AN EVALUATION OF MODIFICATIONS TO THE COBALT THIOCYAHATE COLOR TEST
Richard L. Watkins, Phoenix Police Department Crime Laboratory

A variety of drugs that give a positive reaction with the cobalt thiocyanate reagent have been tested in the Phoenix Police Department Crime Laboratory. The drugs were reacted with modifications to the CoSCN test. Differences between a number of them in their reaction to the modified test were observed and will be described in this paper.


TEST TUBE PYROLYSIS OF POLYMERS FOR IR COMPARISONS OF FORENSIC INTEREST
L.A. Maucieri, California State Department of Justice, Investigative Services Branch, Sacramento

A simple rapid pyrolysis procedure for managing insoluble or intractable polymers for IR comparisons will be described. The technique requires a Bunsen burner, some glass tubing, a NaC1 cell window, and an IR spectrometer. With this procedure, IR spectra of wire insulation, construction materials in automobiles, and components of homemade weapons are readily obtained.


SIGNIFICANT BAILING WIRE CHARACTERISTICS
Allen J. Boudreau, Fresno Sheriff's Department & William C. Smith, California State Department of Justice, Fresno Regional Laboratory

This paper deals with the operation and various differences encountered in discriminating commercial mechanized bailing machines. A rapid method of determining the class of machine from an examination of the "wire knot" is discussed. An evaluation of the individual characteristics and origin of striae produced by bailing machines is presented.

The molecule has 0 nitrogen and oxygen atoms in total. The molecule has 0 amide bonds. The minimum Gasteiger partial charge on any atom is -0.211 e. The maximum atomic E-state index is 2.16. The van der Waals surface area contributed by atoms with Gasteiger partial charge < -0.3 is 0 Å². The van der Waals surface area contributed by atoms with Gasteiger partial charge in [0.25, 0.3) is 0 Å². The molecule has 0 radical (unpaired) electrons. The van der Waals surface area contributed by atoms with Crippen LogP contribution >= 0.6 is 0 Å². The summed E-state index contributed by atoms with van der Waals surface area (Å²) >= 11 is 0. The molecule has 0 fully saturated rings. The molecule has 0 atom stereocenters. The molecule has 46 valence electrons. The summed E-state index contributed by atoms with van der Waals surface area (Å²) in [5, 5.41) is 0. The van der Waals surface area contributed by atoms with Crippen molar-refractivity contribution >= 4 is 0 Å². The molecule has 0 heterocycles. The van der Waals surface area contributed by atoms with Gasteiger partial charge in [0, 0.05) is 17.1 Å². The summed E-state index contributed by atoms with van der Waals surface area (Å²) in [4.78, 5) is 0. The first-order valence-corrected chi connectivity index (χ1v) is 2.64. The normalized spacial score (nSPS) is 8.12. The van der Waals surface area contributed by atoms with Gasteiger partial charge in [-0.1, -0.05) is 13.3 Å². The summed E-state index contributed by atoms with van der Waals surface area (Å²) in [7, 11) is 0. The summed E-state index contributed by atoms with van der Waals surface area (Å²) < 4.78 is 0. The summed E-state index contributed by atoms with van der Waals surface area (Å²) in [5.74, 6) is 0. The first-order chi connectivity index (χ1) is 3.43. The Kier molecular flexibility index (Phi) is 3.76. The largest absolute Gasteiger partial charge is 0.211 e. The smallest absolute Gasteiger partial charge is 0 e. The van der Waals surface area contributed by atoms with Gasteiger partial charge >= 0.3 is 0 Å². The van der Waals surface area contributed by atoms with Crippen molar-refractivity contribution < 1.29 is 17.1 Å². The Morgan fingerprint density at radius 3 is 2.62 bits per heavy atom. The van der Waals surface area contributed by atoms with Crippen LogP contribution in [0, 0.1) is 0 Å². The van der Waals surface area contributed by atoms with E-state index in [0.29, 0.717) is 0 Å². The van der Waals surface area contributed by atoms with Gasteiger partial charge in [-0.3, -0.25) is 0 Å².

THERMOLUMINESCENCE OF SOILS
Lucien C. Haag, Phoenix Crime Laboratory & D.D. Lawson, Jet Propulsion Laboratory, California Institute of Technology

The Phoenix Police Department Crime Laboratory in cooperation with Jet Propulsion Laboratory, California Institute of Technology, Pasadena, has been exploring the possible usefulness of thermoluminescence (t.1.) as an adjunct to existing techniques available for the forensic examination of soil evidence. The following subject areas will be covered:

  1. Sample collection and size requirements and sample preparation.
  2. The cost, design and usage of a basic thermoluminescence photometric system.
  3. The results of thermoluminescence studies on approximately 100 soil samples.
  4. The present limitations and value of this technique.
  5. Other potential areas of application.